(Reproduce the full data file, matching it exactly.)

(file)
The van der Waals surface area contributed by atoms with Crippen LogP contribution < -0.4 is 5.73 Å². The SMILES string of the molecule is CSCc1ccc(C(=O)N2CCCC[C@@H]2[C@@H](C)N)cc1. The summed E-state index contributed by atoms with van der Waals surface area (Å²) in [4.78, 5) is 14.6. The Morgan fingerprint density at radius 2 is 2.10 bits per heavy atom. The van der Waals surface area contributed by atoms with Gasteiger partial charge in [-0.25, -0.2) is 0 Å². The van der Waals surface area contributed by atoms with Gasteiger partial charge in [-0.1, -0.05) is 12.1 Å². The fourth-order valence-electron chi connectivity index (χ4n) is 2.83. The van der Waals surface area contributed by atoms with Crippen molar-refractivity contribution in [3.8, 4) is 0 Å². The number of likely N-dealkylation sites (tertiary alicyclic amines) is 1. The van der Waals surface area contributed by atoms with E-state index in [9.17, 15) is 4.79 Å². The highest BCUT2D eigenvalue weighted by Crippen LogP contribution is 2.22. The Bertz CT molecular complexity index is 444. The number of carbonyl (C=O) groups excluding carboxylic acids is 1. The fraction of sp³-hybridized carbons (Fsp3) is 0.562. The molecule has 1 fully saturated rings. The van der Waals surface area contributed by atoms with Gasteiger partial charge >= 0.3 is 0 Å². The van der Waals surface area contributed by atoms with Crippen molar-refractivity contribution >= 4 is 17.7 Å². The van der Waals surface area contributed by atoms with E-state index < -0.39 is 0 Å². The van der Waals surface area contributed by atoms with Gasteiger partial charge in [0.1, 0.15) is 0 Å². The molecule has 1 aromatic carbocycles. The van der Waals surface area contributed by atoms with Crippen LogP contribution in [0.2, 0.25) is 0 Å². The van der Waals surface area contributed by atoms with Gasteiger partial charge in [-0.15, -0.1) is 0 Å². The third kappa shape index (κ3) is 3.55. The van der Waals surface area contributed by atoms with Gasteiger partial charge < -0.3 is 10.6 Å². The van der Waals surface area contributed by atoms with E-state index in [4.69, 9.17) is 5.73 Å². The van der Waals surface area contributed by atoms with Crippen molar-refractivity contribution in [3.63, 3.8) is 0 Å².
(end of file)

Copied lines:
The van der Waals surface area contributed by atoms with Crippen LogP contribution < -0.4 is 5.73 Å². The SMILES string of the molecule is CSCc1ccc(C(=O)N2CCCC[C@@H]2[C@@H](C)N)cc1. The summed E-state index contributed by atoms with van der Waals surface area (Å²) in [4.78, 5) is 14.6. The Morgan fingerprint density at radius 2 is 2.10 bits per heavy atom. The van der Waals surface area contributed by atoms with Gasteiger partial charge in [-0.25, -0.2) is 0 Å². The van der Waals surface area contributed by atoms with Gasteiger partial charge in [-0.1, -0.05) is 12.1 Å². The fourth-order valence-electron chi connectivity index (χ4n) is 2.83. The van der Waals surface area contributed by atoms with Crippen molar-refractivity contribution in [3.8, 4) is 0 Å². The number of likely N-dealkylation sites (tertiary alicyclic amines) is 1. The van der Waals surface area contributed by atoms with E-state index in [9.17, 15) is 4.79 Å². The highest BCUT2D eigenvalue weighted by Crippen LogP contribution is 2.22. The Bertz CT molecular complexity index is 444. The number of carbonyl (C=O) groups excluding carboxylic acids is 1. The fraction of sp³-hybridized carbons (Fsp3) is 0.562. The molecule has 1 fully saturated rings. The van der Waals surface area contributed by atoms with Gasteiger partial charge >= 0.3 is 0 Å². The van der Waals surface area contributed by atoms with Crippen molar-refractivity contribution >= 4 is 17.7 Å². The van der Waals surface area contributed by atoms with E-state index < -0.39 is 0 Å². The van der Waals surface area contributed by atoms with Gasteiger partial charge in [0.1, 0.15) is 0 Å². The molecule has 1 aromatic carbocycles. The van der Waals surface area contributed by atoms with Crippen LogP contribution in [0.2, 0.25) is 0 Å². The van der Waals surface area contributed by atoms with Gasteiger partial charge in [-0.15, -0.1) is 0 Å². The third kappa shape index (κ3) is 3.55. The van der Waals surface area contributed by atoms with Gasteiger partial charge < -0.3 is 10.6 Å². The van der Waals surface area contributed by atoms with E-state index in [4.69, 9.17) is 5.73 Å². The van der Waals surface area contributed by atoms with Crippen molar-refractivity contribution in [3.63, 3.8) is 0 Å².